Wednesday, March 30, 2011

On Boarding Horses - Introduction

(First in a series of posts) Until I graduated college, I really didn't give horses or horse people a whole lot of thought or attention. In my part of Ontario, especially in my youth, horses existed on the periphery of agriculture; NOBODY used horse in the same sentence as farmer. Horses were what people from the city (who by inference didn't know any better) got when they bought their ten-acre-and-independence mini-farmettes. About the only good that came from horses is that some of us got to sell some of in horse folks.... a little bit of hay (at what we considered ridiculously inflated prices). The farmers in my world viewed riding horses as a rich man's indulgence; since we weren't rich we didn't indulge and we pretty much ignored those that did. In hindsight, given that Northern Dancer was bred on E.P. Taylor's beautiful Windfield Farms in Oshawa, only a few miles down the road, equating horse keeping with "idle" money could maybe be forgiven.

I didn't realize until I left just how good a place southern Ontario is to be a farmer. In addition to being located in the warmest part of Canada and in a place blessed with deep, fertile soil, there is a huge and monied population base to sell things to; nearly 8 million residents (or one in four Canadians) call the Golden Horseshoe (from Niagara Falls to Oshawa) home. And at some time between my childhood and now, an awful lot of them decided they needed to own a horse. Since it's pretty hard to stable a horse in the backyard of one's townhouse, in the last ten or twenty years a LOT of farmers have turned to boarding horses as a way to diversify their farm income stream. Some have been more successful than others while some have failed entirely, but the point is that fair bit of the acreage that used to be devoted to cows....especially beef but also some dairies, is now devoted to horses.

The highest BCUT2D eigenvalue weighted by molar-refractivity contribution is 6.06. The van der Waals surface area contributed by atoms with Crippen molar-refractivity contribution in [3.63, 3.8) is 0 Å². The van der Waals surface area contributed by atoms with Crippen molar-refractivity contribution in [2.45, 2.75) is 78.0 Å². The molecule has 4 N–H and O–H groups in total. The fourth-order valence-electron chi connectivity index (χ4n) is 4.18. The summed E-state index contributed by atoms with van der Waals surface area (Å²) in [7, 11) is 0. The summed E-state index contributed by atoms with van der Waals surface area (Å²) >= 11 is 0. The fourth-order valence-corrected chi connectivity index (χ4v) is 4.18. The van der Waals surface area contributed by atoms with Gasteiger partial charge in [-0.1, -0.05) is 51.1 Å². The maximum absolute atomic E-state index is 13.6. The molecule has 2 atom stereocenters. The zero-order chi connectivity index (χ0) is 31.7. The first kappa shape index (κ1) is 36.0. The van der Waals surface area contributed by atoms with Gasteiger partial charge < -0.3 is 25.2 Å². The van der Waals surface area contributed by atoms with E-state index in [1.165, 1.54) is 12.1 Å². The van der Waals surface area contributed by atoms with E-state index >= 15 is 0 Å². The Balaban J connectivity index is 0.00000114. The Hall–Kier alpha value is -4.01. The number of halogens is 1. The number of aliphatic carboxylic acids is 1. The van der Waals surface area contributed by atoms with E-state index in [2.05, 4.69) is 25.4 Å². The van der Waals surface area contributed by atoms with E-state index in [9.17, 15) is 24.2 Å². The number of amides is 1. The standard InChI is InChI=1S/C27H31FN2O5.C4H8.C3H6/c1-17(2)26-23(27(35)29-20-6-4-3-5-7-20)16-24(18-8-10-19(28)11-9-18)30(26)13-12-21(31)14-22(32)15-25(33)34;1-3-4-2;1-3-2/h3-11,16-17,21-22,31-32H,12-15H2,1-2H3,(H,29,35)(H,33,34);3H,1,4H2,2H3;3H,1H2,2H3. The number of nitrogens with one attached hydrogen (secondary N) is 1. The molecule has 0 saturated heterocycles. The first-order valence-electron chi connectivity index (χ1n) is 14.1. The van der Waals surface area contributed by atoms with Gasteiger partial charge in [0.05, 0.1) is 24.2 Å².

Horses began to get on my radar screen when I started working for one of our local farmers co-ops in a nutrition role and they really got on my radar screen when I started working for a Purina affiliate some years later. Horse feed has become a BIG deal and a big money business !

The largest horse stable in Bowmanville is owned by a very good friend of mine who's family remains an agricultural powerhouse in that country. At about the same time I moved down here, he added horses to the mix on their huge family farm and he's expanded his operation every year since then, as have we. We joke that since he and I are both boarding horses for a living there is a lot more thumping down at the cemetery as ALL our respective kin are getting a lot of exercise rolling in their graves ! But mine are still getting more exercise than his because in addition to boarding horses for a living, I moved to the States ! :)

There is much truth to the statement that a good dairy farmer will also often make a good horseman; the two professions have much in common when they are practiced well. Anyone who is open to learning and who truly likes working with animals, grass and people, as I do, will find the transition from cows to horses pretty easy to make. And unlike the sort of farming I grew up with, boarding horses, even the way we do it, is NOT a lonely occupation. We interact with a host of people in person and on the phone, from clients to sales people to vets, farriers, neighbours and university folk as well as our employees each and every day.

Next post Topics - Thoughts on Pasture and Grazing Management for Equines - (FYI, this may appear in the Paradigm Farms Blog); Thoughts on Sizing the Operation/Getting Started with One !


Anonymous said...

Looking forward to more!

Laura said...

interesting - looking forward to reading more... I wish more boarding stable owners cared about grass mgt. and grazing though. Seems to be a low priority at the places I've been...